With this understanding of calling with relation to the various social spheres, we can properly locate those aspects of our individual callings that relate to economic matters. Just as no single institution is to tyrannize or impose itself upon the others, no single aspect of our vocation is to exclude or usurp the proper place of the others. The devolution of social life is typically attributable to the overreach of one institution into the rightful realm of others, either through outright tyranny or as a stopgap response to the failure of another institution.
What is usually understood as economic relates to the sphere connected to the cultural mandate. In particular, our economic relationships are intended to be the regular means by which God provides us with “our daily bread” (Matthew 6:11), the process of transforming part of the natural world, like grain, to something necessary for human survival, like bread. This natural relationship between work and material sustenance is made explicit when the Apostle Paul issues this rule: “The one who is unwilling to work shall not eat” (1 Thessalonians 3:10).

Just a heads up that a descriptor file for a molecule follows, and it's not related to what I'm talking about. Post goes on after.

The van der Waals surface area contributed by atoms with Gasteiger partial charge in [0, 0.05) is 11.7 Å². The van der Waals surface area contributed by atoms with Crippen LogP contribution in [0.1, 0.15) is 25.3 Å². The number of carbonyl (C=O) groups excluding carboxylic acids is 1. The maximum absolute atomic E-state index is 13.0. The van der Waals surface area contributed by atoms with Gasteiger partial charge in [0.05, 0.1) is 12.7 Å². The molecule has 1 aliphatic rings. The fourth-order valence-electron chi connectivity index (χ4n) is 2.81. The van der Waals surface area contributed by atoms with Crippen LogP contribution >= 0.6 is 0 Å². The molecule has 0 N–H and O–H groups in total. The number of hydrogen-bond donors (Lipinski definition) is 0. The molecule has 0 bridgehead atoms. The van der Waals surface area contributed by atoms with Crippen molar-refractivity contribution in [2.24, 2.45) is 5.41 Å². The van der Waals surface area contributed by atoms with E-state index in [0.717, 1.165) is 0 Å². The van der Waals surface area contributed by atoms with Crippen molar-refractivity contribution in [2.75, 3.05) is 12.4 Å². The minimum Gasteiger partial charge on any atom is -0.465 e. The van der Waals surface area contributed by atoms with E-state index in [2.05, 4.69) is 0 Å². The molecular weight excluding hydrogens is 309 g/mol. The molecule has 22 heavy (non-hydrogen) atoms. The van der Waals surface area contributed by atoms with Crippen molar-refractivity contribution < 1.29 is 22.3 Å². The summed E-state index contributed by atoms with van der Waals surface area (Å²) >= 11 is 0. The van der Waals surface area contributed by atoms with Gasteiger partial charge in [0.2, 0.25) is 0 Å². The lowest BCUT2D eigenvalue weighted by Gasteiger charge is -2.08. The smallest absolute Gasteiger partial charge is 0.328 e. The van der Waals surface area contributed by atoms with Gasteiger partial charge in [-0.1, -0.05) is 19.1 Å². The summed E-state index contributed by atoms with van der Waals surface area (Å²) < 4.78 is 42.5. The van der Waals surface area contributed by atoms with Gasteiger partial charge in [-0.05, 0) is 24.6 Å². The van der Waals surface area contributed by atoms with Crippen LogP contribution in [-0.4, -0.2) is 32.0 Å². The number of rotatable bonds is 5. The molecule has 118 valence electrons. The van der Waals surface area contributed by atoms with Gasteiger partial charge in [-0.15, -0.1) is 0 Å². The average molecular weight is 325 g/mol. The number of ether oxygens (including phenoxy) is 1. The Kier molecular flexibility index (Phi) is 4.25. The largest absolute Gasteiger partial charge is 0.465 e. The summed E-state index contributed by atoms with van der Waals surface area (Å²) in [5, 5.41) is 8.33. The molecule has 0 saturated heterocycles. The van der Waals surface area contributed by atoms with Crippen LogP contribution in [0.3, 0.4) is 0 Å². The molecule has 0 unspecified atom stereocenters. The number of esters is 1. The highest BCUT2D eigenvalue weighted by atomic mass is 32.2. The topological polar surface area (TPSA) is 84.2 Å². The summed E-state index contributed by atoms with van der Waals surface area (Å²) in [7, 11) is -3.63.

Sustainability and Stewardship
The first pair of concepts that must be recovered in order to reform our economic relationships to accord with this basic purpose, to properly orient our focus on material wealth, production, and acquisition, are those of sustainability and stewardship. When sustainability enters contemporary discourse on economic matters, it is usually from the perspective of preservation of some aspect of the natural world, such as rivers, forests, and animals. But sustainability is not simply a norm for environmental concerns. It is, in fact, a normative value that has been consistently ignored or overlooked in much economic practice today.